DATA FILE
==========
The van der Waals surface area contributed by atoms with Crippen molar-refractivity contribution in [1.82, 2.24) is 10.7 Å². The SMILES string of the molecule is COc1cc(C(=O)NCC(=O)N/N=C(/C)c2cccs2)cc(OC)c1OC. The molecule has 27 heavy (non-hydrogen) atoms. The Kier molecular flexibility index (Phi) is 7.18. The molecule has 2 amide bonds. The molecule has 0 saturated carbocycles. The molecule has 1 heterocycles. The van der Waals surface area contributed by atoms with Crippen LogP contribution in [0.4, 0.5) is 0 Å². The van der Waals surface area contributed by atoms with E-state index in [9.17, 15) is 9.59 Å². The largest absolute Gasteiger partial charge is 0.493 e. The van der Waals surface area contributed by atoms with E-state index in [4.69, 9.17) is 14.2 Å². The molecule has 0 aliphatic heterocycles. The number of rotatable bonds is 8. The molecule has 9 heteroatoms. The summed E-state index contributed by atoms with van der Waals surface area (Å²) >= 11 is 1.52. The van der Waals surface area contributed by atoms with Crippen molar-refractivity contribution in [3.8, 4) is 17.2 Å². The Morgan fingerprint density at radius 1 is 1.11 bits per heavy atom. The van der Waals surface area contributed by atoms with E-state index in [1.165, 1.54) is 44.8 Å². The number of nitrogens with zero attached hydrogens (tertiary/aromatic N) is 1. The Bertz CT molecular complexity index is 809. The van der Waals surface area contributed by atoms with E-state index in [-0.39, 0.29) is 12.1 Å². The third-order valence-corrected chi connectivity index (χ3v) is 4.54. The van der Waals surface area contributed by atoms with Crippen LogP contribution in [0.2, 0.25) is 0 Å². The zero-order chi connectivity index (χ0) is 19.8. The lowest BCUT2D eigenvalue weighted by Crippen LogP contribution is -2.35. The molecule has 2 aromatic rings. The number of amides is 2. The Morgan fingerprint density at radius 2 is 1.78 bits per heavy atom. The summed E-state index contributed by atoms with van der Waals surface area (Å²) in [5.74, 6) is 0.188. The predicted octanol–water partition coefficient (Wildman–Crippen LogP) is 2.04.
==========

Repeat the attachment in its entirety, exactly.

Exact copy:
The van der Waals surface area contributed by atoms with Crippen molar-refractivity contribution in [1.82, 2.24) is 10.7 Å². The SMILES string of the molecule is COc1cc(C(=O)NCC(=O)N/N=C(/C)c2cccs2)cc(OC)c1OC. The molecule has 27 heavy (non-hydrogen) atoms. The Kier molecular flexibility index (Phi) is 7.18. The molecule has 2 amide bonds. The molecule has 0 saturated carbocycles. The molecule has 1 heterocycles. The van der Waals surface area contributed by atoms with Crippen LogP contribution in [0.4, 0.5) is 0 Å². The van der Waals surface area contributed by atoms with E-state index in [9.17, 15) is 9.59 Å². The largest absolute Gasteiger partial charge is 0.493 e. The van der Waals surface area contributed by atoms with E-state index in [4.69, 9.17) is 14.2 Å². The molecule has 0 aliphatic heterocycles. The number of rotatable bonds is 8. The molecule has 9 heteroatoms. The summed E-state index contributed by atoms with van der Waals surface area (Å²) >= 11 is 1.52. The van der Waals surface area contributed by atoms with Crippen molar-refractivity contribution in [3.8, 4) is 17.2 Å². The Morgan fingerprint density at radius 1 is 1.11 bits per heavy atom. The van der Waals surface area contributed by atoms with E-state index in [1.165, 1.54) is 44.8 Å². The number of nitrogens with zero attached hydrogens (tertiary/aromatic N) is 1. The Bertz CT molecular complexity index is 809. The van der Waals surface area contributed by atoms with E-state index in [-0.39, 0.29) is 12.1 Å². The third-order valence-corrected chi connectivity index (χ3v) is 4.54. The van der Waals surface area contributed by atoms with Crippen LogP contribution in [0.2, 0.25) is 0 Å². The zero-order chi connectivity index (χ0) is 19.8. The lowest BCUT2D eigenvalue weighted by Crippen LogP contribution is -2.35. The molecule has 2 aromatic rings. The number of amides is 2. The Morgan fingerprint density at radius 2 is 1.78 bits per heavy atom. The summed E-state index contributed by atoms with van der Waals surface area (Å²) in [5.74, 6) is 0.188. The predicted octanol–water partition coefficient (Wildman–Crippen LogP) is 2.04.